In Pursuit of Consciousness
Since the dawn of modern science, humanity has sought a fundamental understanding of the Universe. Bearing the fruits of this surprisingly successful pursuit, each generation has witnessed a richer view of nature than the last. Now, atop the shoulders of our scientific ancestors, can science finally unravel the mystery of consciousness?
In its exploration into the brain, neuroscience has shown us that the sophistication of an organism’s neural networks is what determines its intelligence. For instance, the Elegans Roundworm, a creature no more than 1mm in length, possesses a simple network of 302 neurons (which determine all its actions).
Image of the Elegans Roundworm. Source: Kbradnam via Wikipedia Commons.
Unsurprisingly, due it’s relatively simple neural structure, the worm exhibits no signs of consciousness. On the other side of the spectrum however, the human brain contains an incredible 100 billion neurons and, as we know, exhibits consciousness. It goes without saying, our brains are far superior than the worm’s brain! Science has shown that the sophistication of our brains is what creates consciousness. The better an organism’s brain, the more intelligent it is. While this is expected, there still remains a deeper mystery behind consciousness.
Science has proven you, dear reader, to be nothing more than a very particular arrangement of lifeless particles forming your body. How is it that such particles are reading these words? Why do they feel? Why do they think? More specifically, how do such lifeless particles produce the splendours of consciousness in beings (like us) who are very much alive? This is the mystery to which science directs its attention to. However, while we don’t yet fully understand consciousness, neuroscientists still strongly believe that it comes solely from the brain.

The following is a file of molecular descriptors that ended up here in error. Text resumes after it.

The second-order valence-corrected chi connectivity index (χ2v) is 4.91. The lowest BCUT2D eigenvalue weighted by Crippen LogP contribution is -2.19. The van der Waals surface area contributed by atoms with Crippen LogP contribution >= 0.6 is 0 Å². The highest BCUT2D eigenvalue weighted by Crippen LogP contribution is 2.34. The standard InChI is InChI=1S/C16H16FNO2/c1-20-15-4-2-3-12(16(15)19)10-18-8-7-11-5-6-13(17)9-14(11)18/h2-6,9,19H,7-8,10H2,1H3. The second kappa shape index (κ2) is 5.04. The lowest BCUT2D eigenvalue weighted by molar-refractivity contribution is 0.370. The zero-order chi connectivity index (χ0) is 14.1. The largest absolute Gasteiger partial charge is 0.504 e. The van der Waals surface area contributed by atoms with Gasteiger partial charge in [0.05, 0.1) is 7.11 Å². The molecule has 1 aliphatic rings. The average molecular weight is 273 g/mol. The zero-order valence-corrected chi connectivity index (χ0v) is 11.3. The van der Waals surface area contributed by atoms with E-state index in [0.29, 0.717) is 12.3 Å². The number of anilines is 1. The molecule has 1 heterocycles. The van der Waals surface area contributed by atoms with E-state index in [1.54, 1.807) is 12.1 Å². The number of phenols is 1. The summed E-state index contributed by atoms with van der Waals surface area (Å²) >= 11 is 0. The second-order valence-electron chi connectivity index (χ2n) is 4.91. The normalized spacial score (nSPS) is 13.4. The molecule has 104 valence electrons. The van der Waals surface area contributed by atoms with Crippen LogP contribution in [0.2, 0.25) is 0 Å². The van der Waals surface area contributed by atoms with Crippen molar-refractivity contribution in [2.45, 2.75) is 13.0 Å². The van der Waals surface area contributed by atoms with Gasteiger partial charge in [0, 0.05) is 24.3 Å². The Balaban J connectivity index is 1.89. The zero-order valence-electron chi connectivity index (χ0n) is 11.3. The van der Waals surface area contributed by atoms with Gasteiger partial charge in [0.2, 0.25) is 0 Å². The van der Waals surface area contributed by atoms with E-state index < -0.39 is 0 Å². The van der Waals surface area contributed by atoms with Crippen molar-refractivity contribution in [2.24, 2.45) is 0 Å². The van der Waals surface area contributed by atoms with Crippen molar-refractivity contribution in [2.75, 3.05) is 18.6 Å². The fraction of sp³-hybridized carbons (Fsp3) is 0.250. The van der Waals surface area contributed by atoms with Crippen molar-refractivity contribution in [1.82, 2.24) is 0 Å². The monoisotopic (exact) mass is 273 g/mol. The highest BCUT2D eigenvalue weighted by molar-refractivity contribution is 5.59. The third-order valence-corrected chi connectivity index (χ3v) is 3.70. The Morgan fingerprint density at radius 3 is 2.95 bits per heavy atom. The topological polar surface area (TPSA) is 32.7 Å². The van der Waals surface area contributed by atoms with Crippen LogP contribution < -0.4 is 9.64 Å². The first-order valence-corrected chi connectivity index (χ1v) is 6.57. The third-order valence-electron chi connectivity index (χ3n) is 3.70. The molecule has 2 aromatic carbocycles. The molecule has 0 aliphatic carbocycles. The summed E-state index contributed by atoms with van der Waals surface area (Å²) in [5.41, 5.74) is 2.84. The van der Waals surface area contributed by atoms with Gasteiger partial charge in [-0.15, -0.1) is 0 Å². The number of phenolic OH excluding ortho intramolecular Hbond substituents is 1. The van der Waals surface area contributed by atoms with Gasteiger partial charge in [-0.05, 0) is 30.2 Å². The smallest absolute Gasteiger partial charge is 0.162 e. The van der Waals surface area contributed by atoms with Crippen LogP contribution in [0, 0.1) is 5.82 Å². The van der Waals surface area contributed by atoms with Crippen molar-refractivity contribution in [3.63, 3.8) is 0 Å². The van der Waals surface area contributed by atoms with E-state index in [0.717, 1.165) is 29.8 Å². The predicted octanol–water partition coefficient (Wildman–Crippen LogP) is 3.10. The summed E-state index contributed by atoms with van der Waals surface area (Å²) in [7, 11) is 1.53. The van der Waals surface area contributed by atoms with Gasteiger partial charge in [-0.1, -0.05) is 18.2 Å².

In 2014, scientists from The OpenWorm Project managed to map all 302 neuronal connections in the Elegands Roundworm (that tiny creature I mentioned above). In doing this, they created a simulation of the worm and uploaded it to a small robot (with no further instructions). Fascinatingly, the robot followed nearly all the behaviour patterns of the worm. Lucy Black, a writer for I Programmer, stated that,
“Stimulation of the nose stopped forward motion. Touching the anterior and posterior touch sensors made the robot move forward and back accordingly. Stimulating the food sensor made the robot move forward.”
Was this robot alive? After all, its ‘thought’ processes were identical to the worm. I shall leave this question to the philosopher.
Rendering of the human brain’s connectome containing 100 billion neurons. Source: Andreashorn via Wikipedia Commons.
Nevertheless, the achievement from The OpenWorm Project begs the dream of one day mapping all 100 billion connections in the human brain. Upon uploading such a file into a robotic body, would it (or rather, he/she) suddenly become conscious? Only time and science will answer such a question.